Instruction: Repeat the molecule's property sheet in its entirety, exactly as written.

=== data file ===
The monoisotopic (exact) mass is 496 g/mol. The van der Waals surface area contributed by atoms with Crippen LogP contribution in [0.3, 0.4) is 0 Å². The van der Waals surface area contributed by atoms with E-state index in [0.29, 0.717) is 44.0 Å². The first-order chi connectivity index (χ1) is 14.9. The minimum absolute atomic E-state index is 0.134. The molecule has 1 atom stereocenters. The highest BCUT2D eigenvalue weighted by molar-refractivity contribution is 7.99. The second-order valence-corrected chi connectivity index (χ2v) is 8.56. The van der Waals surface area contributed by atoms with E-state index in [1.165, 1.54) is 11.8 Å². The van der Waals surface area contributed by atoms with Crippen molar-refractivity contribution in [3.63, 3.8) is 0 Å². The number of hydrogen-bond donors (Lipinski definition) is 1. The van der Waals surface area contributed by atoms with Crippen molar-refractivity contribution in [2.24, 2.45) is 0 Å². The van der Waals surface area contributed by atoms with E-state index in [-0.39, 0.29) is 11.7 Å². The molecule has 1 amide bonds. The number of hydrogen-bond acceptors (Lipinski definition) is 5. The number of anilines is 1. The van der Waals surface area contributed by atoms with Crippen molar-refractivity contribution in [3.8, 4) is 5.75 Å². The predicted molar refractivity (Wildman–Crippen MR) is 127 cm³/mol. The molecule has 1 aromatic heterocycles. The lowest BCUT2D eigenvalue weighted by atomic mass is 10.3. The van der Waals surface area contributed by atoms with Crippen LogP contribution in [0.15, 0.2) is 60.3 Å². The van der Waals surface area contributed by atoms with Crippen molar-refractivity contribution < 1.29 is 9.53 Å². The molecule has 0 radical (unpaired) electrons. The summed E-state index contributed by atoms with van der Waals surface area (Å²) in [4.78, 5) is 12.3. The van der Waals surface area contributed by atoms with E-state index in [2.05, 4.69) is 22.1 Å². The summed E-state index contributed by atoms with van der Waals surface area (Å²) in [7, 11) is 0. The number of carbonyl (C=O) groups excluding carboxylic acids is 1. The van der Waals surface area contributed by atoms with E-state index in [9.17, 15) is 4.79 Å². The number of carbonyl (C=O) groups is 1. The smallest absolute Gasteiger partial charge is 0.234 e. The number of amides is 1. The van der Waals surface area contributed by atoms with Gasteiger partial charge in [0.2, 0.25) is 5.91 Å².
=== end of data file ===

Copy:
The monoisotopic (exact) mass is 496 g/mol. The van der Waals surface area contributed by atoms with Crippen LogP contribution in [0.3, 0.4) is 0 Å². The van der Waals surface area contributed by atoms with E-state index in [0.29, 0.717) is 44.0 Å². The first-order chi connectivity index (χ1) is 14.9. The minimum absolute atomic E-state index is 0.134. The molecule has 1 atom stereocenters. The highest BCUT2D eigenvalue weighted by molar-refractivity contribution is 7.99. The second-order valence-corrected chi connectivity index (χ2v) is 8.56. The van der Waals surface area contributed by atoms with E-state index in [1.165, 1.54) is 11.8 Å². The van der Waals surface area contributed by atoms with Crippen molar-refractivity contribution in [3.63, 3.8) is 0 Å². The number of hydrogen-bond donors (Lipinski definition) is 1. The van der Waals surface area contributed by atoms with Crippen molar-refractivity contribution in [2.24, 2.45) is 0 Å². The van der Waals surface area contributed by atoms with E-state index in [-0.39, 0.29) is 11.7 Å². The molecule has 1 amide bonds. The number of hydrogen-bond acceptors (Lipinski definition) is 5. The number of anilines is 1. The van der Waals surface area contributed by atoms with Crippen molar-refractivity contribution in [3.8, 4) is 5.75 Å². The predicted molar refractivity (Wildman–Crippen MR) is 127 cm³/mol. The molecule has 1 aromatic heterocycles. The lowest BCUT2D eigenvalue weighted by atomic mass is 10.3. The van der Waals surface area contributed by atoms with Crippen LogP contribution in [0.15, 0.2) is 60.3 Å². The van der Waals surface area contributed by atoms with Crippen molar-refractivity contribution < 1.29 is 9.53 Å². The molecule has 0 radical (unpaired) electrons. The summed E-state index contributed by atoms with van der Waals surface area (Å²) in [4.78, 5) is 12.3. The van der Waals surface area contributed by atoms with E-state index in [2.05, 4.69) is 22.1 Å². The summed E-state index contributed by atoms with van der Waals surface area (Å²) in [7, 11) is 0. The number of carbonyl (C=O) groups excluding carboxylic acids is 1. The van der Waals surface area contributed by atoms with E-state index in [9.17, 15) is 4.79 Å². The number of carbonyl (C=O) groups is 1. The smallest absolute Gasteiger partial charge is 0.234 e. The number of amides is 1. The van der Waals surface area contributed by atoms with Gasteiger partial charge in [0.2, 0.25) is 5.91 Å².